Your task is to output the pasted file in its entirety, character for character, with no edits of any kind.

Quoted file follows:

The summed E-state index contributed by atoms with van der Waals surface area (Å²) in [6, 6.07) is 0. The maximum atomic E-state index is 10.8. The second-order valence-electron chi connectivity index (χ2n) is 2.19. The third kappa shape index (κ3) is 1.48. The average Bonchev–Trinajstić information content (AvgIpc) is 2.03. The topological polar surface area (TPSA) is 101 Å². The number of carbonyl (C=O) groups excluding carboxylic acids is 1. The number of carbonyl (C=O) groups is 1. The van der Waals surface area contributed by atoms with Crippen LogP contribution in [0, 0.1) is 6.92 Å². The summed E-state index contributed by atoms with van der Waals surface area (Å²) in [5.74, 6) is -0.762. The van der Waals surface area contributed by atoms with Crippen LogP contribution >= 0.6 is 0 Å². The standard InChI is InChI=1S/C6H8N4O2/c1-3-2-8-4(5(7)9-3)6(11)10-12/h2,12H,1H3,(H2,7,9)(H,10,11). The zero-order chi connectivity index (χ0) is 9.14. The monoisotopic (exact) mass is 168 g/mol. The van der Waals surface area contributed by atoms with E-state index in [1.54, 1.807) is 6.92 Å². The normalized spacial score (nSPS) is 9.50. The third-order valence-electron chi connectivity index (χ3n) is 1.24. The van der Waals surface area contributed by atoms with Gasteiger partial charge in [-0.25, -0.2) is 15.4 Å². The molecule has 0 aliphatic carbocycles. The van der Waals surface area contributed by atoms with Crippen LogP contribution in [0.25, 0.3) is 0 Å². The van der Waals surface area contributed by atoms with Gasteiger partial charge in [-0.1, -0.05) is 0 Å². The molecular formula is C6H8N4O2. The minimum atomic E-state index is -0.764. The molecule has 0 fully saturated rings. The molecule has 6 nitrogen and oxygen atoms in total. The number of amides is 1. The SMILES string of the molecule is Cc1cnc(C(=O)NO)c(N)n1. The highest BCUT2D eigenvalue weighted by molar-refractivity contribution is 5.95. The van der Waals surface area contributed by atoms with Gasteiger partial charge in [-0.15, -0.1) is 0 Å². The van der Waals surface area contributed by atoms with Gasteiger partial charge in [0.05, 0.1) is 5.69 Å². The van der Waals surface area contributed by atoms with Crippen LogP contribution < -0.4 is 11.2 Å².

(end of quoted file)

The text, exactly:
The summed E-state index contributed by atoms with van der Waals surface area (Å²) in [6, 6.07) is 0. The maximum atomic E-state index is 10.8. The second-order valence-electron chi connectivity index (χ2n) is 2.19. The third kappa shape index (κ3) is 1.48. The average Bonchev–Trinajstić information content (AvgIpc) is 2.03. The topological polar surface area (TPSA) is 101 Å². The number of carbonyl (C=O) groups excluding carboxylic acids is 1. The number of carbonyl (C=O) groups is 1. The van der Waals surface area contributed by atoms with Crippen LogP contribution in [0, 0.1) is 6.92 Å². The summed E-state index contributed by atoms with van der Waals surface area (Å²) in [5.74, 6) is -0.762. The van der Waals surface area contributed by atoms with Crippen LogP contribution >= 0.6 is 0 Å². The standard InChI is InChI=1S/C6H8N4O2/c1-3-2-8-4(5(7)9-3)6(11)10-12/h2,12H,1H3,(H2,7,9)(H,10,11). The zero-order chi connectivity index (χ0) is 9.14. The monoisotopic (exact) mass is 168 g/mol. The van der Waals surface area contributed by atoms with E-state index in [1.54, 1.807) is 6.92 Å². The normalized spacial score (nSPS) is 9.50. The third-order valence-electron chi connectivity index (χ3n) is 1.24. The van der Waals surface area contributed by atoms with Gasteiger partial charge in [-0.25, -0.2) is 15.4 Å². The molecule has 0 aliphatic carbocycles. The van der Waals surface area contributed by atoms with Crippen LogP contribution in [0.25, 0.3) is 0 Å². The van der Waals surface area contributed by atoms with Gasteiger partial charge in [-0.1, -0.05) is 0 Å². The molecular formula is C6H8N4O2. The minimum atomic E-state index is -0.764. The molecule has 0 fully saturated rings. The molecule has 6 nitrogen and oxygen atoms in total. The number of amides is 1. The SMILES string of the molecule is Cc1cnc(C(=O)NO)c(N)n1. The highest BCUT2D eigenvalue weighted by molar-refractivity contribution is 5.95. The van der Waals surface area contributed by atoms with Gasteiger partial charge in [-0.15, -0.1) is 0 Å². The van der Waals surface area contributed by atoms with Gasteiger partial charge in [0.05, 0.1) is 5.69 Å². The van der Waals surface area contributed by atoms with Crippen LogP contribution < -0.4 is 11.2 Å².